Wednesday, February 11
What did the Vice-President do for Halliburton?
By Jane Mayer, The New Yorker, February 9, 2004
Vice-President Dick Cheney is well known for his discretion, but his official White House biography, as posted on his Web site, may exceed even his own stringent standards. It traces the sixty-three years from his birth, in Lincoln, Nebraska, in 1941, through college and graduate school, and describes his increasingly powerful jobs in Washington. Yet one chapter of Cheney's life is missing. The record notes that he has been a "businessman" but fails to mention the five extraordinarily lucrative years that he spent, immediately before becoming Vice-President, as chief executive of Halliburton, the world's largest oil-and-gas-services company. The conglomerate, which is based in Houston, is now the biggest private contractor for American forces in Iraq; it has received contracts worth some eleven billion dollars for its work there.
Cheney earned forty-four million dollars during his tenure at Halliburton. Although he has said that he "severed all my ties with the company," he continues to collect deferred compensation worth approximately a hundred and fifty thousand dollars a year, and he retains stock options worth more than eighteen million dollars. He has announced that he will donate proceeds from the stock options to charity.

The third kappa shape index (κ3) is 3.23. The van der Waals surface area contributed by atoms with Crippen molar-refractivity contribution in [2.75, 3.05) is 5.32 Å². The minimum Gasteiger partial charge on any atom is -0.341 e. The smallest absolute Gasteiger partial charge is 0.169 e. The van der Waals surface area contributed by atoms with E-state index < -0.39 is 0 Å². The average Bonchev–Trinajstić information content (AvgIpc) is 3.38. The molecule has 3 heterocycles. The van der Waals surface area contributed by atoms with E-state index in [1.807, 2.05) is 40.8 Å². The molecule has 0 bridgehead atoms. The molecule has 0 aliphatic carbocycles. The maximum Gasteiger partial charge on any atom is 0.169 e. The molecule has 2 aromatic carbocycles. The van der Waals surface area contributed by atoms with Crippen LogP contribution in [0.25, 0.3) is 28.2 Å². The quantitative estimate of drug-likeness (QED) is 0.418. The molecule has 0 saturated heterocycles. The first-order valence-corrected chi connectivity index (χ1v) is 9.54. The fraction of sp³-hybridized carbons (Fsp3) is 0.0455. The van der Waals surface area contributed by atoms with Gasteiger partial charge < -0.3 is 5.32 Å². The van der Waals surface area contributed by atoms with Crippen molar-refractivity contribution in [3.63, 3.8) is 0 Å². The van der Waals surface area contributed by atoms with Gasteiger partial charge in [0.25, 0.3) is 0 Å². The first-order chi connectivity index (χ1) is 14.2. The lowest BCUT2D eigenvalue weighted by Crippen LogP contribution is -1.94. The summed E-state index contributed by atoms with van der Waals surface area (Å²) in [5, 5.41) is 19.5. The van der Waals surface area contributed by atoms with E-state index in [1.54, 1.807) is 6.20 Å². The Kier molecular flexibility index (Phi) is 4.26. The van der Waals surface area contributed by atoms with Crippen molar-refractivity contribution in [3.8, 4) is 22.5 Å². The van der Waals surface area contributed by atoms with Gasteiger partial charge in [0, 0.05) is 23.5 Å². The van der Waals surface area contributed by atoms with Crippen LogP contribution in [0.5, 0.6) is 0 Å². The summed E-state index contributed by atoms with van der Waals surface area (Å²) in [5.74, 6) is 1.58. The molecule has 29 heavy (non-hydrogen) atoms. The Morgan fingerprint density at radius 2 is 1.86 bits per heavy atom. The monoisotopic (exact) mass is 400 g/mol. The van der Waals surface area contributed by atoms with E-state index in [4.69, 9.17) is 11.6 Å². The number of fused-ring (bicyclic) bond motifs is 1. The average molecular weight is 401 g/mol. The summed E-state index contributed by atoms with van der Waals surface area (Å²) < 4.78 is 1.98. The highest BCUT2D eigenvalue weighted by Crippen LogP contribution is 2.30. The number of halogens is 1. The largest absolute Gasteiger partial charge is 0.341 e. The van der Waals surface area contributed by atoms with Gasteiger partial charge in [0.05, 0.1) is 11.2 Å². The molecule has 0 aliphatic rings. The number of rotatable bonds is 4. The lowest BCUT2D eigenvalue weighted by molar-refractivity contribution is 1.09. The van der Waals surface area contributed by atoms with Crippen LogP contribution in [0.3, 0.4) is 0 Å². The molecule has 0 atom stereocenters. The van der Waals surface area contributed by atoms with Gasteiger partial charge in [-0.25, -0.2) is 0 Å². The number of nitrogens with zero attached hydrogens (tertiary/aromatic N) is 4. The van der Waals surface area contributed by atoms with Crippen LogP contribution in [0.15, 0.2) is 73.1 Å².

Such actions have not quelled criticism. Halliburton has become a favorite target for Democrats, who use it as shorthand for a host of doubts about conflicts of interest, undue corporate influence, and hidden motives behind Bush Administration policy -- in particular, its reasons for going to war in Iraq.
Like Dow Chemical during the Vietnam War, or Enron three years ago, Halliburton has evolved into a symbol useful in rallying the opposition. On the night that John Kerry won the Iowa caucuses, he took a ritual swipe at the Administration's "open hand" for Halliburton. [...more]